Breaking Down Work Silos

19 05 2013

We owe a great deal of who we are and what we can accomplish to the Industrial Revolution. The ability to mass produce products brought with it a change to how we thought of and treated labor, lowered prices on once unattainable goods due to economies of scale, raised the wealth of the middle class, broadened awareness outside of limited geographical areas and paved the way for exponential innovation. Think of all the things we take for granted today that might not even exist otherwise; travel, computers, clothing, food, etc, the list goes on and on.

In my experience, a great deal of good is typically accompanied by some less than desired by-products. The work silo fits that definition. 

I have seen very few, if any, companies that don’t suffer from the inefficiency, miscommunication and political turmoil brought on by work silos. Certainly this existed in some form prior to the Industrial Revolution, but the intense specialization made possible silos that are harder to break through. 

Harder, but not impossible. 

The two fundamental keys to breaking down barriers are a shared vision and trust. The truth is, we couldn’t continue to produce and innovate at our current rate without the kind of specialization that exists in our workforce. But that doesn’t mean we need to suffer the negative effects of silos like we do today, either.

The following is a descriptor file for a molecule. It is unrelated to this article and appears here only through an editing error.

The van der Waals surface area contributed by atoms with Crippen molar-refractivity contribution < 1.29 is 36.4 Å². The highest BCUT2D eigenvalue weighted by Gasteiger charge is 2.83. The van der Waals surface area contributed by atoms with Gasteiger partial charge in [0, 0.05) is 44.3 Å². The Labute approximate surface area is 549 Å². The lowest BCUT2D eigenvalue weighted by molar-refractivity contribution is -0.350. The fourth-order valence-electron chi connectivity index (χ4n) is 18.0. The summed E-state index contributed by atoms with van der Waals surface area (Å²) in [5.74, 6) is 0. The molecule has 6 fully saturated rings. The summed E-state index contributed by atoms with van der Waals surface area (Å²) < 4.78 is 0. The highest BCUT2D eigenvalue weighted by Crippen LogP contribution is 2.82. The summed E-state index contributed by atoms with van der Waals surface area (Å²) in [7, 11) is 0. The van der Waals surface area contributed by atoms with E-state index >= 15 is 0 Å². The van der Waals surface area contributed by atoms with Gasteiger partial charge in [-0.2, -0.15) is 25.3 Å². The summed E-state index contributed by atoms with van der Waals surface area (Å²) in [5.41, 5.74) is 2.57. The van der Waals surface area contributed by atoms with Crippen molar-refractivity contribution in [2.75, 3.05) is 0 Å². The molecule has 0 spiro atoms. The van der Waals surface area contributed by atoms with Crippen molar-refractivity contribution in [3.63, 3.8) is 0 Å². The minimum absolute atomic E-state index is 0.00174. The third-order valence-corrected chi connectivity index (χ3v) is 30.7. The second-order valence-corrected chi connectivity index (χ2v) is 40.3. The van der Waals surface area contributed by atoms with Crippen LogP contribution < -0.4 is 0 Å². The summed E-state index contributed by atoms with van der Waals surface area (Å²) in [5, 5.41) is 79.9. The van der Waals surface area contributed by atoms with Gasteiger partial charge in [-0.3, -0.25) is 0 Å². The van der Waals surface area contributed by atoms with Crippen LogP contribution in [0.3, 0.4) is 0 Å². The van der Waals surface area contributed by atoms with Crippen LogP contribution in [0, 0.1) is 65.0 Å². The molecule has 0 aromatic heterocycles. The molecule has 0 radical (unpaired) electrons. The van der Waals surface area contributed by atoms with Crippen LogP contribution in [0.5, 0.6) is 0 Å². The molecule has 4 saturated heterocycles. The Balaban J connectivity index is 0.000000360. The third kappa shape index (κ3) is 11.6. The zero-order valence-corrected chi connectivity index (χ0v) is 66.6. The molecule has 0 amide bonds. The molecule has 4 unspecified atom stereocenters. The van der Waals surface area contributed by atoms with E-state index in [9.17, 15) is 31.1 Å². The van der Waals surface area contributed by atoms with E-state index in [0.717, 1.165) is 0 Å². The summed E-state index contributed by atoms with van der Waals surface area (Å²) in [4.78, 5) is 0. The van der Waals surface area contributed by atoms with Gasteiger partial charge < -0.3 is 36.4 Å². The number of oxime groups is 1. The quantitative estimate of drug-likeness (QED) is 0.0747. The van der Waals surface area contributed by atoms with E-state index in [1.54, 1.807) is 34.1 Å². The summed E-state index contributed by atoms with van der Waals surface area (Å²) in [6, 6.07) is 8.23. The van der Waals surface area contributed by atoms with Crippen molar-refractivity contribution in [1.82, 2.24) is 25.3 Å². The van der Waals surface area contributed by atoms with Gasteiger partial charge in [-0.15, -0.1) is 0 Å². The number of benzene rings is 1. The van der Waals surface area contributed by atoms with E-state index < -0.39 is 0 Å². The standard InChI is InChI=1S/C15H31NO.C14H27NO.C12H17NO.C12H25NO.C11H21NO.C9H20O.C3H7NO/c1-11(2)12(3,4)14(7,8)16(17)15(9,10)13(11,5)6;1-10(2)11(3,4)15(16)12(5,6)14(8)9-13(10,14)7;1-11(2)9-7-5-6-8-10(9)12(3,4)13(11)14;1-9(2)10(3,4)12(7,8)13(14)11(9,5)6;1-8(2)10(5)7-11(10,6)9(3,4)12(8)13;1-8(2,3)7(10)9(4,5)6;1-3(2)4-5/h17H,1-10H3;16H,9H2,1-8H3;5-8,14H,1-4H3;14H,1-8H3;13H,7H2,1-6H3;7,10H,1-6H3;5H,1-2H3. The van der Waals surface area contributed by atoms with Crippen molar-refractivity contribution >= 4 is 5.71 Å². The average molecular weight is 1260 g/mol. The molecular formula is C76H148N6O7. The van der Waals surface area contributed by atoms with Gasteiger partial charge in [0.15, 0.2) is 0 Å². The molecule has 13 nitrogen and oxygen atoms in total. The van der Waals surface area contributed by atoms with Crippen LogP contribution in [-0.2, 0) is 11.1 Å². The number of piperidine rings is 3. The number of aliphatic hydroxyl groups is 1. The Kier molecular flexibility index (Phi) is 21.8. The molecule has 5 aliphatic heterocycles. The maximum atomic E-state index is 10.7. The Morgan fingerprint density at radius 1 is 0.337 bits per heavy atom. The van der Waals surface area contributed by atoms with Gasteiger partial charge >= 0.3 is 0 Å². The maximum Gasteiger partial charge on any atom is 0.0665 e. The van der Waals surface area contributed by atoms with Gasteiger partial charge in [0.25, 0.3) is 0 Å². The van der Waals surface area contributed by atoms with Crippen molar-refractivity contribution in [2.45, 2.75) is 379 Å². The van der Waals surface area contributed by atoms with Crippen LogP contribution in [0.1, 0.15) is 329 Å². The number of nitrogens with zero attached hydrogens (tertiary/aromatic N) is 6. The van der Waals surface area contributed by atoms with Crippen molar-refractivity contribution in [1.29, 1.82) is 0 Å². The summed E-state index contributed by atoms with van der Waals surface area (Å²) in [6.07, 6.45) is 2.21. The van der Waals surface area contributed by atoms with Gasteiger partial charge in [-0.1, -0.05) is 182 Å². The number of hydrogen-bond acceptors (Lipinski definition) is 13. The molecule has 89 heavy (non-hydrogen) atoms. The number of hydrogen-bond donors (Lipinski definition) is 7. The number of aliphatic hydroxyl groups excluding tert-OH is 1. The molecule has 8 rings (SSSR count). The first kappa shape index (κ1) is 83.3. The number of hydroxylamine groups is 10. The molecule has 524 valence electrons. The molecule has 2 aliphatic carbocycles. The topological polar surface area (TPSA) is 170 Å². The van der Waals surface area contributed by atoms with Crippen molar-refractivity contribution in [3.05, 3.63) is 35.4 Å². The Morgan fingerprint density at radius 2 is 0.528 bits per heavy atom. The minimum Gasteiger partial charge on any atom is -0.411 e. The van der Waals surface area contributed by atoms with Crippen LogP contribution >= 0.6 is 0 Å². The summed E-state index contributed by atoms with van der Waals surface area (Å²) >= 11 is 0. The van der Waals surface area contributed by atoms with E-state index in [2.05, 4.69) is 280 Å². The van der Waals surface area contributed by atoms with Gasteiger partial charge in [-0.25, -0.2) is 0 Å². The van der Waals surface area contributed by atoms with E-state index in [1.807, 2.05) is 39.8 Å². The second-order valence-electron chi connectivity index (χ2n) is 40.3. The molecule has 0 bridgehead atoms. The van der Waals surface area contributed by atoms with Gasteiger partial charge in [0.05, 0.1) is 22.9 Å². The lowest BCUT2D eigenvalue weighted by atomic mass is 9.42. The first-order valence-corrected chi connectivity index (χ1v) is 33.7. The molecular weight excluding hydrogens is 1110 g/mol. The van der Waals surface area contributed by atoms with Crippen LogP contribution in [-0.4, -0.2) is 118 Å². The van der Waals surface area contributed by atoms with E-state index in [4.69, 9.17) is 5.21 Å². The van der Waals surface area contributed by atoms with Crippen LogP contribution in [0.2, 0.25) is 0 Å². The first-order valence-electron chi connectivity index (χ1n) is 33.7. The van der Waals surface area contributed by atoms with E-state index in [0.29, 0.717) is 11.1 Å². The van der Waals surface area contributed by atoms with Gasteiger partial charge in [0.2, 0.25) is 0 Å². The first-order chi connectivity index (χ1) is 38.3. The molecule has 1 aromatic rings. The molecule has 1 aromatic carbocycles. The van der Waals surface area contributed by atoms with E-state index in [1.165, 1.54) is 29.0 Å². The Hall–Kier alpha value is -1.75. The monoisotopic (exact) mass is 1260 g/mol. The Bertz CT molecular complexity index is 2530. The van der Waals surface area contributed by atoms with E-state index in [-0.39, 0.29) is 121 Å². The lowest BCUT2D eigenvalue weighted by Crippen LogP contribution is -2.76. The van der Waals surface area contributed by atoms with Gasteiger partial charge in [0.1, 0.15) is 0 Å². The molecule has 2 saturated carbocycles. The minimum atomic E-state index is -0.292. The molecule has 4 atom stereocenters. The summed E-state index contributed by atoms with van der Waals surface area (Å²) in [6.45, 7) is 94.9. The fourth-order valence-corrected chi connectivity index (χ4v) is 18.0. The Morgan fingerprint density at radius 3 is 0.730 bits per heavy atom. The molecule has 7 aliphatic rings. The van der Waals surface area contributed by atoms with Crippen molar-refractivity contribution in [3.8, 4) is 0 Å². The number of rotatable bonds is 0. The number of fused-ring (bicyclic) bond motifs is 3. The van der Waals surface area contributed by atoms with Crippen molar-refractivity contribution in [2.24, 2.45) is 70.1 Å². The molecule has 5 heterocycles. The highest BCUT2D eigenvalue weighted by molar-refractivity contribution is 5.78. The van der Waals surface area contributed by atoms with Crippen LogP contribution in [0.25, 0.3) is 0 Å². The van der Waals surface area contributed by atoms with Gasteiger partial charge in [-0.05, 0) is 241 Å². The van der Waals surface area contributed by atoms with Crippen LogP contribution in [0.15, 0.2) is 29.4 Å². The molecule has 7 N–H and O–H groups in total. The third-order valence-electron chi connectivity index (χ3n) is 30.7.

A shared workplace vision unifies the disparate parts of the company toward a singular goal. It is an essential component because it requires each area, each silo, to see itself as a part of a whole. Without a shared vision, silos become small kingdoms, fighting with each other for dominance in meetings, emails and the boardroom. 

To make the shared vision a reality requires trust between departments. If you’re a part of the whole, then you know that the other parts have a direct impact on whether the whole is successful or not. And when success comes, the silo is hard-pressed to assume a disproportionate amount of credit. If you don’t believe me, go outside and kick a ball. Then ask yourself which was more important: the foot that kicked the ball or the foot that held you upright while you kicked the ball. 

Shared vision and trust. Indispensable tools if you want to break the silos that exist in your company.


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